AI-driven ‘smart’ cell therapy for treating cancer

Smart T cells to treat cancer

Date: 1st December 2020

Chimeric antigen receptor (CAR) T cells are T cells that have been genetically engineered to produce an artificial T-cell receptor for use in immunotherapy, and are a powerful way to treat cancer.  Whilst, their use for blood cancer therapies are now well established – as a single specific antigen can be targeted, their extended use in solid cancers types has been hindered – as these types of tumours lack this specificity.  Now, scientists have combined artificial intelligence (AI) with cell engineering, to design ‘living’ medicines that exploit discriminatory combinatorial antigen targets that can precisely target tumours.

Precise cellular recognition is a key challenge in treating diseases such as cancer, and current therapeutic approaches generally rely on identifying malignant cells by interacting with a single cancer-associated antigen.  Furthermore, in many cases these therapies do not just target the cells of interest, they also recognise healthy cells that also express the single antigen.

Now, scientists from the University California San Francisco and Princeton University, US, led by Wendell Lim have used a machine learning approach to assemble a catalogue of antigen combinations that can precisely target cancerous cells whilst leaving normal cells alone.  The team then used this information to programme T cells via a customisable molecular sensor –  allowing T cells to recognise up to three antigens expressed on or inside cancer cells and integrated these inputs to achieve NOT, AND and OR logic.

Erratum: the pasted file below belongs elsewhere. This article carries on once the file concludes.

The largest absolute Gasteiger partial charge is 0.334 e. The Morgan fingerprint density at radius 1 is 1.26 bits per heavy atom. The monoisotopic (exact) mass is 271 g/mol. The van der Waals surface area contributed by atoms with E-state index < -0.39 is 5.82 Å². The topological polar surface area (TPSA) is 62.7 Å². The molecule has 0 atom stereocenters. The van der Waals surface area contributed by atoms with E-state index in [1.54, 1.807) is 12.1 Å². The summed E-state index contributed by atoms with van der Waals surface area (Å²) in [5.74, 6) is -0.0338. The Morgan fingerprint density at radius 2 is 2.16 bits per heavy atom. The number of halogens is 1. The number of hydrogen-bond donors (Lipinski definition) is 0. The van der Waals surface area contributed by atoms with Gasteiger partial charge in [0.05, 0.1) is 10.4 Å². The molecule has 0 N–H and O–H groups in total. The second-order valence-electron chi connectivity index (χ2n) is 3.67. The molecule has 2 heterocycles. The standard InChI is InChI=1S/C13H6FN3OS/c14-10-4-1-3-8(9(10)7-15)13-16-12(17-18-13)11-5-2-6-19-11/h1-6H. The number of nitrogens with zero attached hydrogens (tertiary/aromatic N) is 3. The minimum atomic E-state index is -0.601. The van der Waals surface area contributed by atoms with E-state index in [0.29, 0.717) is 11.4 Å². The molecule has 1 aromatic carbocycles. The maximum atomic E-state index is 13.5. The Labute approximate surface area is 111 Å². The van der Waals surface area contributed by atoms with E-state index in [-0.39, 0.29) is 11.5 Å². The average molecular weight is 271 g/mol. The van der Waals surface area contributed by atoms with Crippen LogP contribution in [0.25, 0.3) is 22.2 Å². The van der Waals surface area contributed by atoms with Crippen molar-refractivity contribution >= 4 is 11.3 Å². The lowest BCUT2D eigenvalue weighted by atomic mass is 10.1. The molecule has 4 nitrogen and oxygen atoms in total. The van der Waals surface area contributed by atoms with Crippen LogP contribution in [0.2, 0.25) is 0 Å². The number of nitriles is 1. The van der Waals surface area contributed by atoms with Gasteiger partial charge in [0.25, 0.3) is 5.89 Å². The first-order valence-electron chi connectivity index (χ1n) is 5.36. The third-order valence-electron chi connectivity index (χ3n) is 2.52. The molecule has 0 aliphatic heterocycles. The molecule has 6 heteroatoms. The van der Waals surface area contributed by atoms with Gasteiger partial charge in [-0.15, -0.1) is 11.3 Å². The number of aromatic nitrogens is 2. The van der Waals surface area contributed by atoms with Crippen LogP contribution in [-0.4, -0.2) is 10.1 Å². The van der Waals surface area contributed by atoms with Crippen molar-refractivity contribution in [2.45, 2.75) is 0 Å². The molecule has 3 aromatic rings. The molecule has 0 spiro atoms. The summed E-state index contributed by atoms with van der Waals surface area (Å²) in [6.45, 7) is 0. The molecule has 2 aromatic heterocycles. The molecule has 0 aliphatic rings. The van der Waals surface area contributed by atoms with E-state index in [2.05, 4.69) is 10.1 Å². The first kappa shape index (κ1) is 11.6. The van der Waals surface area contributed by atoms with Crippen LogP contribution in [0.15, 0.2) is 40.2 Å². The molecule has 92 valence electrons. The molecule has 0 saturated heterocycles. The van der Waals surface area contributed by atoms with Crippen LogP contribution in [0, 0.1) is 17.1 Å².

The team had previously performed a comprehensive in silico screen and used machine learning techniques to identify multi-antigen signatures that would improve tumour discrimination by CAR T cells engineered to integrate multiple antigen inputs via Boolean logic, e.g., AND and NOT.

Now, using this AI-data, the team now turned to engineering T cells using synthetic Notch (SynNotch) receptors to transcriptionally interconnect multiple molecular recognition events. The SynNotch is a receptor that can be engineered to recognise a range of target antigens and can act as a regulatory layer by inducing antigen-triggered expression of synthetic transcription factors (here GAL4 or LEXA).  These output responses were also programmed, so that they controlled the cell function once an antigen was recognised.  This allowed the system to be programmed with both positive and negative logic, allowing precise recognition of a wide variety of cells.

For example, a synNotch receptor could be engineered so that upon the recognition of antigen A, the cell made a second synNotch receptor that recognised antigen B, this then induced the expression of a CAR (chimeric antigen receptor) that recognised antigen C. The output of this circuit was a T cell that would only kill cells which expressed all 3 antigens. In contrast, a T cell could be programmed with a NOT function, here if it was to encounter an antigen present in normal tissues but not in the cancerous ones, it could be programmed to cause the T cell carrying it to die, sparing the normal cells from attack and possible toxic effects.